Perhaps Dwell’s management should check out Instagram founder, Mike Krieger’s 8 Principles for Building Products People Want.


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  • http://www.deanamackay.com Deana

    Hi Dave,
    I really like reading your blog posts and tweets. I find what you touch on to be of interest because there seems to be a lot of flailing about in regard to digital strategy and your experience with Dwell + AHAlife illustrates that pretty accurately. I’ve been willing to give some of these approaches a go but honestly the experience usually proves to be so clunky and pointless (QR codes!) that I now view them with suspicion. Like many people I don’t need another time suck.

    Speaking of time sucks I found the comments from Biz Stone in Sunday’s NYTimes to be pretty interesting: “It’s funny. I started following so many people on Twitter that I started not following anybody. There’s some line you cross when you can’t keep up anymore….”

    Anyway, a friend passed the following stats along to me this morning and I thought you might find them interesting in light of the Daily’s closing and your Dwell App experience (and you’ve probably seen some of these stats before). Yes, I always take stats with a grain of salt and some of these are over a year old (!) but still they make me wonder where it is all going.

    Thanks for being one of those people out there really thinking!




    .05% (about 20k users) of the Twitter population accounts for almost 50% of site traffic.

    From Cornell / Yahoo Research Paper – http://research.yahoo.com/pub/3386

    25% of users have never Tweeted (that’s 50 million accounts)
    81% of users have under 50 followers
    6% have zero followers
    10% don’t follow anyone

    From Another study by Beevolve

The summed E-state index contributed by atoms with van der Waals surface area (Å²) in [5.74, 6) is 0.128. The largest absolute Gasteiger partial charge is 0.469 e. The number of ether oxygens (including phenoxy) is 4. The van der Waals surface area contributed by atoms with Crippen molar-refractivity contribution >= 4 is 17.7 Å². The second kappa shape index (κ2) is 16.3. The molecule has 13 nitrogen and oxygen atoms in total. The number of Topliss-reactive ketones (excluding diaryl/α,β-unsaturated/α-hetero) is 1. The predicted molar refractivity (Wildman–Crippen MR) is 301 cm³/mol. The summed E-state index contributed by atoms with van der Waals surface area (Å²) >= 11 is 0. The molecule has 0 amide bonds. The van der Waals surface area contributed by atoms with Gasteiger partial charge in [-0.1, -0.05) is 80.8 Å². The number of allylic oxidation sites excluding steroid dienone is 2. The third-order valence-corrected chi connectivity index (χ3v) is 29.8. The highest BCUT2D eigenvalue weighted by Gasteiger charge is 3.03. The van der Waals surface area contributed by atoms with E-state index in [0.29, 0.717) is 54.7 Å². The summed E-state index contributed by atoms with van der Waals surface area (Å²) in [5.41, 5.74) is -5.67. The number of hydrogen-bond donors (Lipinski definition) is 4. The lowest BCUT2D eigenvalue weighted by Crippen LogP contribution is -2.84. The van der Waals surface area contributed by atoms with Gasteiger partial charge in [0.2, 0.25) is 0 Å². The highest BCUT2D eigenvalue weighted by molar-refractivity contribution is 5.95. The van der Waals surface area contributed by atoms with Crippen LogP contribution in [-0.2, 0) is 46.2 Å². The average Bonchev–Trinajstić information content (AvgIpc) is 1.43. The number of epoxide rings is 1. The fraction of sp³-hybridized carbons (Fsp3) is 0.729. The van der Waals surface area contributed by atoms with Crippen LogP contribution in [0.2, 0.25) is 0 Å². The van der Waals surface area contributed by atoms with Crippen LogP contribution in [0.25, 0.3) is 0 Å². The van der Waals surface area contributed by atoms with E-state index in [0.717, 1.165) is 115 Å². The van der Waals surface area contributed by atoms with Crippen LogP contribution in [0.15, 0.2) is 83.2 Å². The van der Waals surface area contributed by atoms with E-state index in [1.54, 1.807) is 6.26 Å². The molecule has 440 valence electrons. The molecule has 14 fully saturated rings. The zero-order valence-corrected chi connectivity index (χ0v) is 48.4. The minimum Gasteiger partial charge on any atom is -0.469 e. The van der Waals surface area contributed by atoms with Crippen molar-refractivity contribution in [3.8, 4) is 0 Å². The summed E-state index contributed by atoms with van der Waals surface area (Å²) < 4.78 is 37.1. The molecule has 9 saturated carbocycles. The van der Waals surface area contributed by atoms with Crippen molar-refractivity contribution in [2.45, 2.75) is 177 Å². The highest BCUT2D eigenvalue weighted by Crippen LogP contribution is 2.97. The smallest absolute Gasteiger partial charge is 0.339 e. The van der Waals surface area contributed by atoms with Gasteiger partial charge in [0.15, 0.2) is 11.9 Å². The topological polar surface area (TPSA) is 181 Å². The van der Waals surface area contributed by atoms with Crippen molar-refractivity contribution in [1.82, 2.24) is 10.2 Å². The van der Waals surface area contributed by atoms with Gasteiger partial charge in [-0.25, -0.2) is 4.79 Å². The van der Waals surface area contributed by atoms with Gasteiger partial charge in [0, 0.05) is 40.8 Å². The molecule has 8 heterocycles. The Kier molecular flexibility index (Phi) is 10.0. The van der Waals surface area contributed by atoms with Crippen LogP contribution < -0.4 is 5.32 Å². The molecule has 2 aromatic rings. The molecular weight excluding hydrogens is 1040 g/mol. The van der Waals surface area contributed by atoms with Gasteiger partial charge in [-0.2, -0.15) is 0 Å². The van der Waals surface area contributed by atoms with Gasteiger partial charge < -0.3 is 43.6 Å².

From Blog at 140 Conference in New York. “According to Betaworks CEO John Borthwick, the half-life of a tweet is four minutes. What that means is that half of the total clicks of a link within a tweet come in the first four minutes of when it is posted on Twitter. Yikes!”


    Most studies put open rates somewhere between 11% and 19% so in a best case scenario 80 of every 100 emails go into space….

    - 2010 study

    In September 2012 75% of all email sent was Spam, which explains why most of it is tuned out.



    According to most sources about 35% of Apps are used 2 or less times then discarded.


    Take a look at 90 day retention rates for Music and Entertainment apps. Somewhat Low Frequency of Use, and under 35% retention for entertainment, and 20% for music.

    But Streaming shoots up to 8+ uses per week, but also with a low retention rate



    With people 25 and under Texting has become Primary Communication mode. Email as those under 25 tend to say “is for old people” and in a recent study College students viewed texting as their “#1 form of writing and cell phones as their “primary writing tools”


    18-24 year olds average 3,200 texts per month

    According to Pew Internet Study

    14 year old girls shoot up to 4,700

    In the US we send almost as many texts per month in 2012 as we did for the entire year of 2007, about 200 BILLION and in 2013 Text messages sent will likely eclipse voice minutes used in the US in 2013 at about 2.35 TRILLION